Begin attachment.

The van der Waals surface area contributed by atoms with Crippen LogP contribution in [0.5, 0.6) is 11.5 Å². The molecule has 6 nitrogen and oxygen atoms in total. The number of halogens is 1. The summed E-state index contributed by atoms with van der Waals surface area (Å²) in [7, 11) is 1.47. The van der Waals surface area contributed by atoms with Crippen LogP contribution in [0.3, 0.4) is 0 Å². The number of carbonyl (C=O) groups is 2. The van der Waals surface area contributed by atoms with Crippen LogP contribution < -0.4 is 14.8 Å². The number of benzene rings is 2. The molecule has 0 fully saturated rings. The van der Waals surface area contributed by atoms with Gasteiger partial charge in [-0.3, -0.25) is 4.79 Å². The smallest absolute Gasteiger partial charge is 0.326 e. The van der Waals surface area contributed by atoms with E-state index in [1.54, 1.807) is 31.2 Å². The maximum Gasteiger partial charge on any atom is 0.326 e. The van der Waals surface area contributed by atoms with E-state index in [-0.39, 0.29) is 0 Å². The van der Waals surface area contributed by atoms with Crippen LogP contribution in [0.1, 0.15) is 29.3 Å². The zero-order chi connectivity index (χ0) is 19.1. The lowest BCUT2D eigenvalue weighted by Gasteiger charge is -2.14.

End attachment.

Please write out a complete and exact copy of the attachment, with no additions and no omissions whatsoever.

The van der Waals surface area contributed by atoms with Crippen LogP contribution in [0.5, 0.6) is 11.5 Å². The molecule has 6 nitrogen and oxygen atoms in total. The number of halogens is 1. The summed E-state index contributed by atoms with van der Waals surface area (Å²) in [7, 11) is 1.47. The van der Waals surface area contributed by atoms with Crippen LogP contribution in [0.3, 0.4) is 0 Å². The number of carbonyl (C=O) groups is 2. The van der Waals surface area contributed by atoms with Crippen LogP contribution < -0.4 is 14.8 Å². The number of benzene rings is 2. The molecule has 0 fully saturated rings. The van der Waals surface area contributed by atoms with Gasteiger partial charge in [-0.3, -0.25) is 4.79 Å². The smallest absolute Gasteiger partial charge is 0.326 e. The van der Waals surface area contributed by atoms with E-state index in [1.54, 1.807) is 31.2 Å². The maximum Gasteiger partial charge on any atom is 0.326 e. The van der Waals surface area contributed by atoms with E-state index in [-0.39, 0.29) is 0 Å². The van der Waals surface area contributed by atoms with Crippen LogP contribution in [0.1, 0.15) is 29.3 Å². The zero-order chi connectivity index (χ0) is 19.1. The lowest BCUT2D eigenvalue weighted by Gasteiger charge is -2.14.